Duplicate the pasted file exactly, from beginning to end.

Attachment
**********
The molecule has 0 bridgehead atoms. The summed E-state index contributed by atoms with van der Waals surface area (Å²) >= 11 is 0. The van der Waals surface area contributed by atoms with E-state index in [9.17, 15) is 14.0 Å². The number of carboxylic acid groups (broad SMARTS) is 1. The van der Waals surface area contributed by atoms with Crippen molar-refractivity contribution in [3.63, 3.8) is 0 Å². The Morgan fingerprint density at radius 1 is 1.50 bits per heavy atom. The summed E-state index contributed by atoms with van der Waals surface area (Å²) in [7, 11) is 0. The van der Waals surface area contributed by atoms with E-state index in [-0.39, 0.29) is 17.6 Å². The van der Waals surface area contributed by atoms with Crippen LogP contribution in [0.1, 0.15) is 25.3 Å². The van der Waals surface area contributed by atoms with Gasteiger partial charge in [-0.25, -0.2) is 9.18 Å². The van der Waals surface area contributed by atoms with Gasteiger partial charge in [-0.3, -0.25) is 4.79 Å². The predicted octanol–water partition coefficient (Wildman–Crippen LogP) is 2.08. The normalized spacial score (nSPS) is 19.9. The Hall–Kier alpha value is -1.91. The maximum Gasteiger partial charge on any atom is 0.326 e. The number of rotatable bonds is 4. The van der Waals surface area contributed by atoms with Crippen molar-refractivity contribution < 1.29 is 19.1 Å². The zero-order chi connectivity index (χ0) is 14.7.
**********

The molecule has 0 bridgehead atoms. The summed E-state index contributed by atoms with van der Waals surface area (Å²) >= 11 is 0. The van der Waals surface area contributed by atoms with E-state index in [9.17, 15) is 14.0 Å². The number of carboxylic acid groups (broad SMARTS) is 1. The van der Waals surface area contributed by atoms with Crippen molar-refractivity contribution in [3.63, 3.8) is 0 Å². The Morgan fingerprint density at radius 1 is 1.50 bits per heavy atom. The summed E-state index contributed by atoms with van der Waals surface area (Å²) in [7, 11) is 0. The van der Waals surface area contributed by atoms with E-state index in [-0.39, 0.29) is 17.6 Å². The van der Waals surface area contributed by atoms with Crippen LogP contribution in [0.1, 0.15) is 25.3 Å². The van der Waals surface area contributed by atoms with Gasteiger partial charge in [-0.25, -0.2) is 9.18 Å². The van der Waals surface area contributed by atoms with Gasteiger partial charge in [-0.3, -0.25) is 4.79 Å². The predicted octanol–water partition coefficient (Wildman–Crippen LogP) is 2.08. The normalized spacial score (nSPS) is 19.9. The Hall–Kier alpha value is -1.91. The maximum Gasteiger partial charge on any atom is 0.326 e. The number of rotatable bonds is 4. The van der Waals surface area contributed by atoms with Crippen molar-refractivity contribution < 1.29 is 19.1 Å². The zero-order chi connectivity index (χ0) is 14.7.